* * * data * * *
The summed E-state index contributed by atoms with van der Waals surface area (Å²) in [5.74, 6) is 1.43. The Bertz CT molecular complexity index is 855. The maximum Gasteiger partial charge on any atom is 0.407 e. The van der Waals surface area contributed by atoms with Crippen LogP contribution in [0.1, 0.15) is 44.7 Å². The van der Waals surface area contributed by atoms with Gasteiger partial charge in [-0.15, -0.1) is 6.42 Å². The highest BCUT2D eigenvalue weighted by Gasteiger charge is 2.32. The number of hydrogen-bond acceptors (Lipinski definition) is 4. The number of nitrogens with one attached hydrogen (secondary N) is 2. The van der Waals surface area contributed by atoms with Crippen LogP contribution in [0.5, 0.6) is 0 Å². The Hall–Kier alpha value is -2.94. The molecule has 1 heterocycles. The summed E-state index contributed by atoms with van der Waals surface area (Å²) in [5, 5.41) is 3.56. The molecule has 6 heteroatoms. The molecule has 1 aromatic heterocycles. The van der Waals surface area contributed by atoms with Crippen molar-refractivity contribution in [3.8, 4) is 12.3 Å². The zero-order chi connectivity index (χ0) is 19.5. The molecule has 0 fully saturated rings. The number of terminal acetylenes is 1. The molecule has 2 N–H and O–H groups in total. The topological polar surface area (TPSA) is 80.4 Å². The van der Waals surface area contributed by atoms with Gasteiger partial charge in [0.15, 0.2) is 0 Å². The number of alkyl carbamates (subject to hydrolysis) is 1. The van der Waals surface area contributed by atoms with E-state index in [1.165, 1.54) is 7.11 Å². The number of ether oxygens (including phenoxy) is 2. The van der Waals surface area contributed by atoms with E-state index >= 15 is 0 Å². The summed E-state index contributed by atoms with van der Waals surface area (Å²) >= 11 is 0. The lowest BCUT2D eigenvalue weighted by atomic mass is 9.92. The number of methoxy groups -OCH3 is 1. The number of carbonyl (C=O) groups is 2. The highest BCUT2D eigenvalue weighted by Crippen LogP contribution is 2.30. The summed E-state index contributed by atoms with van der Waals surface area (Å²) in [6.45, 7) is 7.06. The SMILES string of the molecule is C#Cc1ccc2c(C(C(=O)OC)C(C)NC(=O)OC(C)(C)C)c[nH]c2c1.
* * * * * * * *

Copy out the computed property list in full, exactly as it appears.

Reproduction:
The summed E-state index contributed by atoms with van der Waals surface area (Å²) in [5.74, 6) is 1.43. The Bertz CT molecular complexity index is 855. The maximum Gasteiger partial charge on any atom is 0.407 e. The van der Waals surface area contributed by atoms with Crippen LogP contribution in [0.1, 0.15) is 44.7 Å². The van der Waals surface area contributed by atoms with Gasteiger partial charge in [-0.15, -0.1) is 6.42 Å². The highest BCUT2D eigenvalue weighted by Gasteiger charge is 2.32. The number of hydrogen-bond acceptors (Lipinski definition) is 4. The number of nitrogens with one attached hydrogen (secondary N) is 2. The van der Waals surface area contributed by atoms with Crippen LogP contribution in [0.5, 0.6) is 0 Å². The Hall–Kier alpha value is -2.94. The molecule has 1 heterocycles. The summed E-state index contributed by atoms with van der Waals surface area (Å²) in [5, 5.41) is 3.56. The molecule has 6 heteroatoms. The molecule has 1 aromatic heterocycles. The van der Waals surface area contributed by atoms with Crippen molar-refractivity contribution in [3.8, 4) is 12.3 Å². The zero-order chi connectivity index (χ0) is 19.5. The molecule has 0 fully saturated rings. The number of terminal acetylenes is 1. The molecule has 2 N–H and O–H groups in total. The topological polar surface area (TPSA) is 80.4 Å². The van der Waals surface area contributed by atoms with Gasteiger partial charge in [0.15, 0.2) is 0 Å². The number of alkyl carbamates (subject to hydrolysis) is 1. The van der Waals surface area contributed by atoms with E-state index in [1.165, 1.54) is 7.11 Å². The number of ether oxygens (including phenoxy) is 2. The van der Waals surface area contributed by atoms with E-state index >= 15 is 0 Å². The summed E-state index contributed by atoms with van der Waals surface area (Å²) >= 11 is 0. The lowest BCUT2D eigenvalue weighted by atomic mass is 9.92. The number of methoxy groups -OCH3 is 1. The number of carbonyl (C=O) groups is 2. The highest BCUT2D eigenvalue weighted by Crippen LogP contribution is 2.30. The summed E-state index contributed by atoms with van der Waals surface area (Å²) in [6.45, 7) is 7.06. The SMILES string of the molecule is C#Cc1ccc2c(C(C(=O)OC)C(C)NC(=O)OC(C)(C)C)c[nH]c2c1.